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Lightning strikes NASA's Artemis 1 moon megarocket launch pad during test

Lightning struck the launch pad home of NASA's giant Artemis 1 moon rocket several times on Saturday (April 2), but the rocket was in good health as technicians worked through a critical test. 

Four lightning strikes hit the area around Launch Pad 39B, where NASA's first Space Launch System (SLS) megarocket was undergoing a three-day fueling test known as a "wet dress rehearsal" for its Artemis 1 mission to the moon later this year. The rocket is protected from lightning by three towers and a catenary wire structure to divert strikes to the ground away from the booster. 

The first three lightning strikes were relatively low-power events, NASA officials wrote in an update late Saturday. But the fourth strike, which hit "tower one" of the lightning protection system, was more powerful. You can see a clip of the lightning strike from NASA's live video stream of the fueling test.

Live updates: NASA's Artemis 1 moon mission
Related: NASA's Artemis 1 moon mission explained in photos 

Lightning strikes the umbilical tower of NASA's moon-bound Space Launch System rocket during preparations for a critical Artemis 1 fueling test on April 2, 2022. (Image credit: NASA)

"1 of the strikes last night was the strongest we have seen since we installed the new lightning protection system," wrote Jeremy Parsons, NASA's deputy manager of the Exploration Ground Systems, who is live tweeting the test for the agency. "It hit the catenary wire that runs between the 3 towers. System performed extremely well & kept SLS and Orion safe. Glad we enhanced protection since Shuttle!"

Parsons said NASA upgraded Pad 39B's lightning protection system to include better shielding against strikes and better separate electrical current from launch hardware. Each of its towers is topped with a fiberglass mast and the catenary wires to divert lightning away from the rocket and its service structure, he added.

"The new system also has an array of sensors, both on the ground and the mobile launcher, will help determine the rocket's condition after a nearby lightning strike, which can prevent days of delays," Parsons wrote in a separate post

At the time of the lightning strikes on Saturday, the Artemis 1 SLS rocket's core stage and its Orion spacecraft were powered up, but the rocket's side-mounted solid rocket boosters and an interim cryogenic propulsion stage were off, according to a NASA update.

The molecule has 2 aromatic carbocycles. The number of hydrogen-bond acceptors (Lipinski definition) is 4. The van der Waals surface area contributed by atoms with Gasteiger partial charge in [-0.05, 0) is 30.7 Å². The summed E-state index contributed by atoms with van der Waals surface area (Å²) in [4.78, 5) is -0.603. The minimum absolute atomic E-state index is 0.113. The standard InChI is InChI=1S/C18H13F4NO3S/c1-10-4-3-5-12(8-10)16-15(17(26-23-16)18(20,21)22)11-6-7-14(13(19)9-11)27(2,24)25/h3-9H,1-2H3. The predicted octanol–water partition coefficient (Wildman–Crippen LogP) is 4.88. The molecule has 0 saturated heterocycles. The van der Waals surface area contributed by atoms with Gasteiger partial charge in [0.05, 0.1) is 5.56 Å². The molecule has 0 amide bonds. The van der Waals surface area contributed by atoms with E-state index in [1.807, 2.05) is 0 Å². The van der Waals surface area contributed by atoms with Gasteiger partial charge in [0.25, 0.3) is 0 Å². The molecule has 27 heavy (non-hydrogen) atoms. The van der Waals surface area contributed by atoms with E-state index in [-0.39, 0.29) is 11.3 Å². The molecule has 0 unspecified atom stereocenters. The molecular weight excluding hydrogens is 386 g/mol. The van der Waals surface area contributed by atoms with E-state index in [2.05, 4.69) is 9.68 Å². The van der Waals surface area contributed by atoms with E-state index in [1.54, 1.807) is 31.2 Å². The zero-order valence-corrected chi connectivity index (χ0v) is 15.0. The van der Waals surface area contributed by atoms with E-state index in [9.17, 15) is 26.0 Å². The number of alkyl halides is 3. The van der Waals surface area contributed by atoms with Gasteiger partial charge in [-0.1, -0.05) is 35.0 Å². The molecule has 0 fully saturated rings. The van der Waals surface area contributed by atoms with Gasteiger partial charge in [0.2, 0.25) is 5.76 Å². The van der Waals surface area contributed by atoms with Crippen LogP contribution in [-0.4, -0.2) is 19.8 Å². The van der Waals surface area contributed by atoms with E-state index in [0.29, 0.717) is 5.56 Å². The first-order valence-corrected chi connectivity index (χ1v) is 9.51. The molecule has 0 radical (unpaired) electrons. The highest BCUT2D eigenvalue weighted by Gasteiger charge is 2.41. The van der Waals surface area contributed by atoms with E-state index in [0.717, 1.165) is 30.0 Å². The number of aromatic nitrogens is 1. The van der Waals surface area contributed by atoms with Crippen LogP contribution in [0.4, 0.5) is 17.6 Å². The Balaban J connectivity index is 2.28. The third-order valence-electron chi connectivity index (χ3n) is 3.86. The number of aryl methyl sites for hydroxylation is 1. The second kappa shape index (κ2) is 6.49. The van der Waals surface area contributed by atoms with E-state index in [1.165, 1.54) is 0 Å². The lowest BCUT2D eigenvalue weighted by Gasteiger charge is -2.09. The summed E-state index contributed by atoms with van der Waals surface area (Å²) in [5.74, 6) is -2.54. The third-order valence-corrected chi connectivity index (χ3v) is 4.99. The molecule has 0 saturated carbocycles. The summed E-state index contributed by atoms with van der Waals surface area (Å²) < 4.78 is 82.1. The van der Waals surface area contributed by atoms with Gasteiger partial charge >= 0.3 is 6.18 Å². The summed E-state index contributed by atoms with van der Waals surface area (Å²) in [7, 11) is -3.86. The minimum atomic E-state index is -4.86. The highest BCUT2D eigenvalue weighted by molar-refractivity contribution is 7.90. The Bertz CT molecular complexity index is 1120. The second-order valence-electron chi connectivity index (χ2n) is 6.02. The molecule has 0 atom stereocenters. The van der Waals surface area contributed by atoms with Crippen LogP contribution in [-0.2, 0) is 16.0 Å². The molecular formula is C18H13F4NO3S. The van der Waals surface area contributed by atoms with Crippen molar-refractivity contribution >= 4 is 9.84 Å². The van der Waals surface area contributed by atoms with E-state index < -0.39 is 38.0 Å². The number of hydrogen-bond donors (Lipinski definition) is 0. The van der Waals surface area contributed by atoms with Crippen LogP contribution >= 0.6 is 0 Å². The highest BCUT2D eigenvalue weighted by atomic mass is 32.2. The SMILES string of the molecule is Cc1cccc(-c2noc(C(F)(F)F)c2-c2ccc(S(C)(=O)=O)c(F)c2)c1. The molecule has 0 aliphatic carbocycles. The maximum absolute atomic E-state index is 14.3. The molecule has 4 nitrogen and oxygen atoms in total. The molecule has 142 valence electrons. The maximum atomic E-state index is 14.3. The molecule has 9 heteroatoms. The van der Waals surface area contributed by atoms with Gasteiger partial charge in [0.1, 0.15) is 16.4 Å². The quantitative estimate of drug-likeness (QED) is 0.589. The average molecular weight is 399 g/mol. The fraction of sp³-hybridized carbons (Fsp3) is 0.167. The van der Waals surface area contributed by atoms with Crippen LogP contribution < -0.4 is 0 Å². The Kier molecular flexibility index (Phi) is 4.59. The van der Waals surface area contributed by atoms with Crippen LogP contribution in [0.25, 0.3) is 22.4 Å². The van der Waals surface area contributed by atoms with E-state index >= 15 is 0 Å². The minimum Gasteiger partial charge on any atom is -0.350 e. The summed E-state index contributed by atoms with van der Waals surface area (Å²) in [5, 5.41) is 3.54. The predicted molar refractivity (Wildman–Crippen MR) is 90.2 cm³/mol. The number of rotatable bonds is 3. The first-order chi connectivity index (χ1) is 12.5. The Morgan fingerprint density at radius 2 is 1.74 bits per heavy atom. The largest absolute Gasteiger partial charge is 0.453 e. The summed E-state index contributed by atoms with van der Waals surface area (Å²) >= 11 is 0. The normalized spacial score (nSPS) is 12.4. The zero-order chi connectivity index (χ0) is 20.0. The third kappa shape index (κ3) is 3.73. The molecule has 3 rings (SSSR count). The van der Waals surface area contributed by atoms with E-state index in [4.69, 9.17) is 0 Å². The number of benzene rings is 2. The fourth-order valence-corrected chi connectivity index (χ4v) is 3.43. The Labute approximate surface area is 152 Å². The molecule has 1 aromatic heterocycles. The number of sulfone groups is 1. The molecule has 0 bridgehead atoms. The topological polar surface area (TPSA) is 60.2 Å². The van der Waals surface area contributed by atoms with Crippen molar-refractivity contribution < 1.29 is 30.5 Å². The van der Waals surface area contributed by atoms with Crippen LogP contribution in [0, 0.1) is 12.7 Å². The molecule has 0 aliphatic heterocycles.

Early Sunday, NASA Artemis 1 launch controllers met to review data from the lightning strikes and the progress of the wet dress rehearsal, ultimately giving the "go" to begin fueling the Space Launch System rocket at 7:20 a.m. EDT (1120 GMT).  Just under five hours later, NASA called off the fueling test due to a problem with ground equipment on the rocket's mobile launch platform.

This weekend's wet dress rehearsal test began April 1 and is a full launch countdown practice run for the Artemis 1 mission. During the test, ground crews will fill the core stage with 700,000 gallons of super-cold liquid oxygen and liquid hydrogen propellant.

Artemis 1 is NASA's first SLS mission under the agency's Artemis program to return astronauts to the moon by 2025 or so. The Artemis 1 flight will be an uncrewed trip around the moon to test the Space Launch System and its Orion crew capsule, which is carrying a bevy of experiments and a mannequin covered with sensors

NASA will provide an update on the results of the Artemis 1 fueling test in a press conference on Monday (April 4) at 11 a.m. EDT (1500 GMT). 

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Tariq Malik
Tariq Malik

Tariq is the Editor-in-Chief of Space.com and joined the team in 2001, first as an intern and staff writer, and later as an editor. He covers human spaceflight, exploration and space science, as well as skywatching and entertainment. He became Space.com's Managing Editor in 2009 and Editor-in-Chief in 2019. Before joining Space.com, Tariq was a staff reporter for The Los Angeles Times covering education and city beats in La Habra, Fullerton and Huntington Beach. He is also an Eagle Scout (yes, he has the Space Exploration merit badge) and went to Space Camp four times as a kid and a fifth time as an adult. He has journalism degrees from the University of Southern California and New York University. To see his latest project, you can follow Tariq on Twitter.